Rope Worm Parasite: Health Concern or Pseudoscience Term?

Cleanse Joy Research TeamResearch analysis:
CleanseJoy Editorial Team
Main references:
Dr. Alex A. Volinsky, Ph.D
Dr. Nikolai V. Gubarev, Ph.D
Dr. Elena Marchenko, M.D.

Research | Symptoms | Protocol | References

Did you find out that you have parasites? Or did you see something in your stool that looked like a rope worm?

In this article, we’ll address the rope worms controversy, once and for all.
Learn what exactly are rope worms, how to know if you have them, and natural safe home remedies to get these critters out of your body.
Will also review some risky enema recipes you should never do, and other parasite cleanse mistakes to avoid.

Are Rope Worms Real?

Let’s start with a quick disclaimer. We are an evidence-based community.
As such, we stick to proven facts, and try the best we can to stay away from controversial topics.

The research on rope worms is new (2013). It is entirely based on the work of a few researchers that discovered rope worms. This doesn’t mean, however, that rope worms are not real. But, when we look at the evidence, we must ask ourselves if there’s enough data to suggest that rope worms pose a threat.

The question of parasites in human is another story, however. With hundreds of million Americans infected with parasites, even the CDC (US centers for disease control) released an official statement about parasites.
Dr. Tom Frieden, M.D., CDC Director stated that:

“Parasitic infections affect millions around the world…they’re more common in the US than people realize and yet there is so much we don’t know about them. We need research to learn more about these infections and action to better prevent and treat them.”[1]

So, parasites in humans are real, and there’s enough evidence to suggest we should all take them seriously. But what about rope worms? Are we going to wait a few more decades for more studies to appear, or are there a few things we can do now to address the rope worm concern.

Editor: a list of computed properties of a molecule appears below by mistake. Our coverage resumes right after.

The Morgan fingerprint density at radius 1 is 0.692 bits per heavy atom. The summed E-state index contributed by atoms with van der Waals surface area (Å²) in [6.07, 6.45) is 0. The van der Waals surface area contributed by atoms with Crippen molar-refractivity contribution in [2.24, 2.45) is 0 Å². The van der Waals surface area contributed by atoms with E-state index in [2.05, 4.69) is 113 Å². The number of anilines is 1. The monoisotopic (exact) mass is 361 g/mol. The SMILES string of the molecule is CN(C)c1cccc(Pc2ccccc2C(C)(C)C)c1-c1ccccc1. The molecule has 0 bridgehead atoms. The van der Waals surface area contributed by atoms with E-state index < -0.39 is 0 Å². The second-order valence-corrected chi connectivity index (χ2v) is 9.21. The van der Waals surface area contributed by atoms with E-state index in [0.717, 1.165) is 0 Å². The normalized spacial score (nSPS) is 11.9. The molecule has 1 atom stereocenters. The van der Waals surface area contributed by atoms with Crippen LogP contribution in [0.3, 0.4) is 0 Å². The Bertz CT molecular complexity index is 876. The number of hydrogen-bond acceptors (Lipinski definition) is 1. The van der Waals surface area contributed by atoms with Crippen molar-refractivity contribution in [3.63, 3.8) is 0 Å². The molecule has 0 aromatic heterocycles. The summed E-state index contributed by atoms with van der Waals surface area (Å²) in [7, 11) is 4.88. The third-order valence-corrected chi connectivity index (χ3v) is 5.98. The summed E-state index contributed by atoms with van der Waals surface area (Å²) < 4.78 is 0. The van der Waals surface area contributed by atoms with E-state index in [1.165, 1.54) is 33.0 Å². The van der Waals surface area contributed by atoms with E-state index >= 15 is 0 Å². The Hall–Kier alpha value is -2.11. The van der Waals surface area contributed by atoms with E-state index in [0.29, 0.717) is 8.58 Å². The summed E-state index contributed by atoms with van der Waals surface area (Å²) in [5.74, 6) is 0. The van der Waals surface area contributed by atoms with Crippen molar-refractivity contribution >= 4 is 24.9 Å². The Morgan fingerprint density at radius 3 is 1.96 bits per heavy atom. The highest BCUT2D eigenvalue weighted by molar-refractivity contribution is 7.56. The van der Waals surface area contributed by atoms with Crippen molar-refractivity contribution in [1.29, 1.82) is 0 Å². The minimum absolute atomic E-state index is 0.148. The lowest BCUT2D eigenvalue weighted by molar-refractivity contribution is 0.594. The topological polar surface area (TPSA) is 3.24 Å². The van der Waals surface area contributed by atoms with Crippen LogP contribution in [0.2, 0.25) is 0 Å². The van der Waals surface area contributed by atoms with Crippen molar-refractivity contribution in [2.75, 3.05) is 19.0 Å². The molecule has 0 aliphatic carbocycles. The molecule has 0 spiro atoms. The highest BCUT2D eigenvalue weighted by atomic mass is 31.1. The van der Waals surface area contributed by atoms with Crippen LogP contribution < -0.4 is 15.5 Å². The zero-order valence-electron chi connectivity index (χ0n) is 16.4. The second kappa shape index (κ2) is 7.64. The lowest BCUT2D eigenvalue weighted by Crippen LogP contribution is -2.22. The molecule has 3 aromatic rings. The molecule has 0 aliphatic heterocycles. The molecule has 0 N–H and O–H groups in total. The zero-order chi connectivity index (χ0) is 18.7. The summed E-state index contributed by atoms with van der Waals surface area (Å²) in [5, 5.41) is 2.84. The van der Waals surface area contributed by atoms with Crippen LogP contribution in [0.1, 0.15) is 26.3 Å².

Time to look at the evidence.

What Are Rope Worms?

According to Dr. Alex Volinsky and Dr. Nikolai Gubarev, the two researchers that discovered rope worms, rope worms are human intestinal parasites that affect most humans, cause many health issues, yet, they are often overlooked.[2]

Here are their main claims.

Rope worm appearance

Rope worms (also known as: funis vermis, helminths), look like twisted fibers of a rope with irregular cylindrical shape. In its early stages a rope worm resembles slimy viscous mucus. In its adult stage, it can be over one meter long.

Rope worm diagnosis

Rope worm looks like human feces and intestinal lining. For this reason, they are often are overlooked or mistaken for the remains of other parasites. For example, roundworms.

DNA analysis results of rope worms were inconclusive. In their published paper, Dr. Volinsky and Dr. Gubarev mentioned that “further research is required to identify what the rope worms are.”

Simply put, they could not prove that what they discovered was indeed parasites.

Rope worm inside the body

Rope worm parasites can attach to the intestinal walls using suction cup-like bubbles. Once an adult parasite attaches itself to the intestinal wall, the human body does not have mechanisms to get rid of it.

Rope worms feed on semi-digested food remains in the intestines,  and move by utilizing jet propulsion by releasing gas bubbles.

Rope worm symptoms may include

  • Digestive issues such as bloating, gas, constipation or diarrhea, indigestion.
  • Food allergies.
  • Stomach pain.
  • Skin rashes.
  • Headaches.
  • Weight gain or weight loss.
  • Increased common colds.
  • Coughing.
  • Hair loss.
  • Back pain.

Dr. Gubarev Rope worm enema recipe